Review of Sunderland’s season – Part 2 (e)

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CHRIS YOUNG and GRAEME ANDERSON continue their views on Sunderland’s incredible campaign – and the way ahead.


CY: Director of football seems to be a dirty phrase in English football (understandably so on Wearside after Roberto De Fanti’s ill-fated six month spell).

But sharing the load when it comes to coordinating the club’s scouting and recruitment operations is a necessary step when looking at talent across the globe.

The caveat is whether the man in the hotseat is up to scratch.

De Fanti clearly wasn’t. Both his signings and fudged policy over those in the final years of their contracts was testament to that.

Lee Congerton comes with a far more positive reputation and is thought to share many of Poyet’s views, but the acid test comes with what he can achieve this summer.

GA: As is the case in so many other walks of life, the success or failure of a system is often not down to the system itself but the calibre of the people chosen to operate it.

If you were looking for a template of how not to be a successful director of football, I would suggest you would start with Roberto De Fanti. He was hopeless.

How much blame should be also be attached to Ellis Short and Paolo Di Canio, we’ll probably never know.

But new director of football Lee Congerton looks to be a different prospect – good reputation, deeply knowledgeable and steeped in football, he comes with a good pedigree.

By all accounts, he and Poyet have the start of a good working relationship and so we should not pre-judge a system which is largely alien to English football.

If run correctly, there’s no reason why it can’t be very successful.

Recruitment is a huge job and any help, support and information Poyet can get the better. The danger is when the tail tries to wag the dog and there is the risk of signings being imposed.

I think the director of football should be based on the model of Jeeves the butler – supremely knowledgeable but also subservient.


CY: On paper, a 14th-placed finish, a cup final and a double over Newcastle United would have been fine and dandy.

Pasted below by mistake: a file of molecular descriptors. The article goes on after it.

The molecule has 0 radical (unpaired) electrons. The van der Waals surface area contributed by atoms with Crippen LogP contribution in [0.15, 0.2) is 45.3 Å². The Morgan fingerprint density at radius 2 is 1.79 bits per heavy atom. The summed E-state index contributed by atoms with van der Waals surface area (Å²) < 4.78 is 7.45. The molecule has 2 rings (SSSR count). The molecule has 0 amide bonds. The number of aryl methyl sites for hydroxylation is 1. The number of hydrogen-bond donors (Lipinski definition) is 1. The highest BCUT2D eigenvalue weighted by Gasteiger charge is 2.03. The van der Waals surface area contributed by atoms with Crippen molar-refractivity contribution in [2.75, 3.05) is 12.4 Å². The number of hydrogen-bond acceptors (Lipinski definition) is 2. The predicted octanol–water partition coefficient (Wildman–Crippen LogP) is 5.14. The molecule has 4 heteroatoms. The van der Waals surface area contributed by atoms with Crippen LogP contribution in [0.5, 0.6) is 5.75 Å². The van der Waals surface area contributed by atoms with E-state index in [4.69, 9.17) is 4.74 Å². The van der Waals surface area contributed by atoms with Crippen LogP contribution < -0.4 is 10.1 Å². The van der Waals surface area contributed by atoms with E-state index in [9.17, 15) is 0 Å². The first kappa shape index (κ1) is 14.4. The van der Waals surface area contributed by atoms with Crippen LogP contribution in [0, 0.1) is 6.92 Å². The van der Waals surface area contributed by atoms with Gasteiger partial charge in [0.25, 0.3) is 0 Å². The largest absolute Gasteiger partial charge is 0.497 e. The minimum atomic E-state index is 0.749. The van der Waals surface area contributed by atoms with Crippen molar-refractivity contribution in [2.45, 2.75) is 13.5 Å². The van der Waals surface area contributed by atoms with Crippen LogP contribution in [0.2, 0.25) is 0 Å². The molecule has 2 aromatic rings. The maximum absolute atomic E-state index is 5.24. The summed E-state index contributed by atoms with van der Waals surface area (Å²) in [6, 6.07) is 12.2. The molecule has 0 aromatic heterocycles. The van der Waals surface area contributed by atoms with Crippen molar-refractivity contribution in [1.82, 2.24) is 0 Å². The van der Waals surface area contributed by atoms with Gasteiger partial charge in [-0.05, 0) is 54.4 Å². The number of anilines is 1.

But after surviving by the skin of their teeth, it would be foolhardy for Sunderland to believe that the immediate goal next season was anything other than survival.

However, in a distinctly mediocre bunch of sides outside the top eight this season, those sides with stability and continuity have tellingly avoided the worst of the relegation dogfight.

Providing there is no big schism between Poyet and Sunderland’s hierarchy, mid-table can be set as a realistic target.

GA: I’ll start next season the same way I started the season just gone – hoping for a top-10 finish for Sunderland – I think that’s within the club’s grasp if they have a good summer.

That would also be Gus Poyet’s vision and when he meets chairman Ellis Short next week he will be challenging him to match it.

“I have done what I was asked to do – which is keep Sunderland in the Premier League,” Poyet reflected on the last day of the season.

“Now we have to decide what the next goal is – are we simply one of those sides which strive to finish between 17th and 12th every season.”

There will be plenty of ins and outs at Sunderland in the next few months and that amount of change might limit Poyet’s hopes of making instant progress.

But Short’s not daft. He knows he has a good manager on his hands and he won’t want to lose him.

I think the American will eventually opt to give Poyet the maximum budget he can under fair play, allow him to use any of the transfer money generated by sales and also give him latitude in how the internal structure of the club is ordered.

That should be enough to keep Poyet at the club and enough to give the Uruguayan hope he can finish above this season’s bottom eight teams who were all much of a muchness.